Sunday, March 04, 2007

Friends, Romans, Tribesmen

I finally finished reading Urban Tribes: Are Friends the New Family?, a book that explores the so-called "marriage delay" among Gen Xers by branding groups of city-dwelling, single, twenty- and thirty-something friends as "urban tribes" and seeking to explain their significance in a post-college, pre-marriage context.

The typical tribe member graduates college, moves far away from mom and dad to an urban core -- San Francisco, Boston, New York, Chicago -- and proceeds to form friendships with other (also often far-from-home) singles. Over time, these friendships become the basis of a tribe, which, in the words of author Ethan Watters, is "an intricate community of young people who live and work together in various combinations, form regular rituals, and provide the support of an extended family." The bonds of the tribe may also play hell with individual members' romantic lives.

My path was a bit different. After college, I moved away from mom and dad to Midland, a decidedly non-urban core and, though I made friends, they were mostly married with children and in their 40s or older. For my part, any "marriage delay" from those years came mainly from the fact that there wasn't much of a singles scene in that godforsaken burg.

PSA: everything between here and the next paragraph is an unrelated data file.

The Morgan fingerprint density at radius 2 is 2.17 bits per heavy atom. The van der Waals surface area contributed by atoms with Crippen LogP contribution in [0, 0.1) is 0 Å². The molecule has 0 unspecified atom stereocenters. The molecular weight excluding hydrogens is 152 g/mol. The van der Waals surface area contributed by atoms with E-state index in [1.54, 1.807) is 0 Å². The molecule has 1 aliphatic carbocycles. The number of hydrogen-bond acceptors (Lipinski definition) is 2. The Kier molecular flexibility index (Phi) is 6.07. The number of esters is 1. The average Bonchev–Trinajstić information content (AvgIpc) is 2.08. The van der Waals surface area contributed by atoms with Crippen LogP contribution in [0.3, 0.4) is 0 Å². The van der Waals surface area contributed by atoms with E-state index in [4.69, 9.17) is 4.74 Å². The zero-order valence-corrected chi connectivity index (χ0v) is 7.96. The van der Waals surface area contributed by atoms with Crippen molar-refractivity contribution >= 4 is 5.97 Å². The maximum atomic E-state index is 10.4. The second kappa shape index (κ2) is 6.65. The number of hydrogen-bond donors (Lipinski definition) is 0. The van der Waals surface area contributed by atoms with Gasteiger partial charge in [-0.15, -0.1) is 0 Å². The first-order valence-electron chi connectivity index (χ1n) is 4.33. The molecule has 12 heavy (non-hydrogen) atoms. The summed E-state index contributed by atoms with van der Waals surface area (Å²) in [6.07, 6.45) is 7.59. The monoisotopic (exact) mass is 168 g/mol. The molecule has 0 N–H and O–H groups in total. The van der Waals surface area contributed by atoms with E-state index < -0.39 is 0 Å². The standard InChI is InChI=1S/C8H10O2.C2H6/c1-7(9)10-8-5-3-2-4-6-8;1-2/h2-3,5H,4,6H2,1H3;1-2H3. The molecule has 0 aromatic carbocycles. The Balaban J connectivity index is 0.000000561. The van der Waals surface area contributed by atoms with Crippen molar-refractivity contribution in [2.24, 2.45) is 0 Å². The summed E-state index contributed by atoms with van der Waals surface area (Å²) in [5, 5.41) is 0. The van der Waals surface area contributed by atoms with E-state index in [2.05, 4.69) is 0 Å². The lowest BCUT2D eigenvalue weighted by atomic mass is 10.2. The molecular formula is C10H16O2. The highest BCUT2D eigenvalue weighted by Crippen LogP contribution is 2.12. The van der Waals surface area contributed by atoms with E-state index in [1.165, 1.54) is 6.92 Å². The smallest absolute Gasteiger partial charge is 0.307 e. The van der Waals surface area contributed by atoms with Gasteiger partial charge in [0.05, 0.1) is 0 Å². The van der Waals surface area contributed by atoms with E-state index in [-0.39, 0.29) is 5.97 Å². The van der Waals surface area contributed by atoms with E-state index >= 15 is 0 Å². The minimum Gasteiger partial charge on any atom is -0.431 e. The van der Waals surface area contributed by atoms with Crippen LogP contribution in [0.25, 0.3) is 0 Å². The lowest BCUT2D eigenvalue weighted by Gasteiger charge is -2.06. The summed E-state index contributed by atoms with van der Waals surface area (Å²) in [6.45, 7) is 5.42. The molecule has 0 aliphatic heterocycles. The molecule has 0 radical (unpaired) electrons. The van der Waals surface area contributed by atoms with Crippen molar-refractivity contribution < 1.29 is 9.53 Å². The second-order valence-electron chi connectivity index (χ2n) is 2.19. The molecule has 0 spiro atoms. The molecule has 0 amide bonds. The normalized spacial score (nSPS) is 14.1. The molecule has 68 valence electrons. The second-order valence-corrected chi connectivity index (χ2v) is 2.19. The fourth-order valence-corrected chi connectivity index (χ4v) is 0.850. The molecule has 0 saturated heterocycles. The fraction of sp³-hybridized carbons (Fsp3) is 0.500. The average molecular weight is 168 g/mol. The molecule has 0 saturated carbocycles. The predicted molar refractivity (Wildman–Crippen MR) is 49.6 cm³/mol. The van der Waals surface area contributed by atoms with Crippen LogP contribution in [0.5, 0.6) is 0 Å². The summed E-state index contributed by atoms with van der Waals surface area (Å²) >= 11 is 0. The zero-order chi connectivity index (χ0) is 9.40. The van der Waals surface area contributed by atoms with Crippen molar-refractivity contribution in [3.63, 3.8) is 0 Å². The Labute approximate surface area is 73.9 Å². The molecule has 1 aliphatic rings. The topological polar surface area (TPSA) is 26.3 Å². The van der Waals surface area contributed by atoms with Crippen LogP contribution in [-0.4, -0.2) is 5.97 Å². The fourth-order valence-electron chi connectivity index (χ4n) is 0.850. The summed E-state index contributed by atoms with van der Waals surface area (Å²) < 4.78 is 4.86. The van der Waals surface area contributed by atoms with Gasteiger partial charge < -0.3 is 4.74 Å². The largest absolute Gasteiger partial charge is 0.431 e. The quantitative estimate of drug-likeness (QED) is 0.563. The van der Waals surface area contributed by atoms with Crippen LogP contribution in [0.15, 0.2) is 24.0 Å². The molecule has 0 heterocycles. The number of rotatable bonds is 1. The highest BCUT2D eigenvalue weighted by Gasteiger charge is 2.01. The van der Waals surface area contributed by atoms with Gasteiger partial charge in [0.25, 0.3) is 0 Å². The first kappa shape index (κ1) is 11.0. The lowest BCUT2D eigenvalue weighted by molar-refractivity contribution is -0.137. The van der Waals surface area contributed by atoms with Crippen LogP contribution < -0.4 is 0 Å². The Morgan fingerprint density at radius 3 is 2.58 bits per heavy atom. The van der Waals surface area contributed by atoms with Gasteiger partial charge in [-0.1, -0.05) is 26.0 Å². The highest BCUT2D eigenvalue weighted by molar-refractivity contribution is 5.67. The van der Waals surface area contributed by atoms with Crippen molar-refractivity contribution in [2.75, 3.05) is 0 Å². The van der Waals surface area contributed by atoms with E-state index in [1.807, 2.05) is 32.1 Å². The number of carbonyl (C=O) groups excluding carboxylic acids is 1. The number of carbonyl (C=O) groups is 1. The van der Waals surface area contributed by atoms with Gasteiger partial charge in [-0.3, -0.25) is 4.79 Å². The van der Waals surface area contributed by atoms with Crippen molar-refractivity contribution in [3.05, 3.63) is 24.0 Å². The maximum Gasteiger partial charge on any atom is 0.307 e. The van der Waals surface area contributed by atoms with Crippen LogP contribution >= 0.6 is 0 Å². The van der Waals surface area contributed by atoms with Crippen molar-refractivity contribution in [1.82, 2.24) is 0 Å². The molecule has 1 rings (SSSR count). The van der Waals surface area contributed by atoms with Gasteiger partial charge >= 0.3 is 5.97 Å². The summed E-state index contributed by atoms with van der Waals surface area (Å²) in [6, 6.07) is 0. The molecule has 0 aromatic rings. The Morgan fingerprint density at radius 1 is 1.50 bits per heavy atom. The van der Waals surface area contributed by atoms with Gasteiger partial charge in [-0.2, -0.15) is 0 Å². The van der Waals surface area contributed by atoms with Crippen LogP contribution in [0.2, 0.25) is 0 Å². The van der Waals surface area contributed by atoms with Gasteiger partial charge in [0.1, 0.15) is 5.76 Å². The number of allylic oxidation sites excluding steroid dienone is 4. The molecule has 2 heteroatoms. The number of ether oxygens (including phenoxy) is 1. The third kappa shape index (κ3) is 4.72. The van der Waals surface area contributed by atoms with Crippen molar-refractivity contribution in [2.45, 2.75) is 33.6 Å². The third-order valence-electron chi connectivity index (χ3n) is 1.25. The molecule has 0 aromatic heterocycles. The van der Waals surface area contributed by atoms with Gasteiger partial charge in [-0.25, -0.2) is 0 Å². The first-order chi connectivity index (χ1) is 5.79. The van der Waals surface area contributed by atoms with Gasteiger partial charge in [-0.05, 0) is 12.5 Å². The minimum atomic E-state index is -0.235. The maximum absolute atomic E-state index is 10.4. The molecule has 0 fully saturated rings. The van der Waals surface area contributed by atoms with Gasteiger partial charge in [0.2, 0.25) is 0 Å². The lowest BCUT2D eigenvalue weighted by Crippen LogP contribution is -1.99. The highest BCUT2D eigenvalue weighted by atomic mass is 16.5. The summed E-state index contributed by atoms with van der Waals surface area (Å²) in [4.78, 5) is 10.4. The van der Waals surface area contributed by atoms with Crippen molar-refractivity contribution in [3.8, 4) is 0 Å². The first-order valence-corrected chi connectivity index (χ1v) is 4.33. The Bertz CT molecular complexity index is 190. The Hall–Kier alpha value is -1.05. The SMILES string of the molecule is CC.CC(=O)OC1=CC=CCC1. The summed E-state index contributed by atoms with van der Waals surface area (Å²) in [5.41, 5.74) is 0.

But the anecdotal descriptions of various self-described tribes does bear some resemblance to the way I live now. The book was recommended to me by a friend who posited that our group fit the definition, albeit Ann Arbor isn't large enough to be an "urban core." (Of course, I don't live far from mom and dad, either, but most all my Ann Arbor friends do, as distinct from the friends I grew up with in Metro Detroit.) My friends in town are by and large in their late 20s or early 30s, unmarried, and a large chunk of this blog's readership. We all do favors and look out for each other in various ways, but I'd guess our gang is not as tight as some of the groups described in the book.

Whassup, my tribies?
Some of my friends go on the hunt for more beer.

Anyway, for a bit of pop sociology, Urban Tribes is fairly interesting, although after a while it becomes kind of tedious reading. There's little organization, and the book is 75% Watters recounting what people emailed him about their own tribes and 25% Watters talking about himself and his friends. Anyone looking for a scholarly approach to the marriage delay phenomenon had best look elsewhere.

P.S. I know a bunch of people had asked to borrow it when I was done. I don't remember who you were, but if you're still interested, just let me know. First come, first served.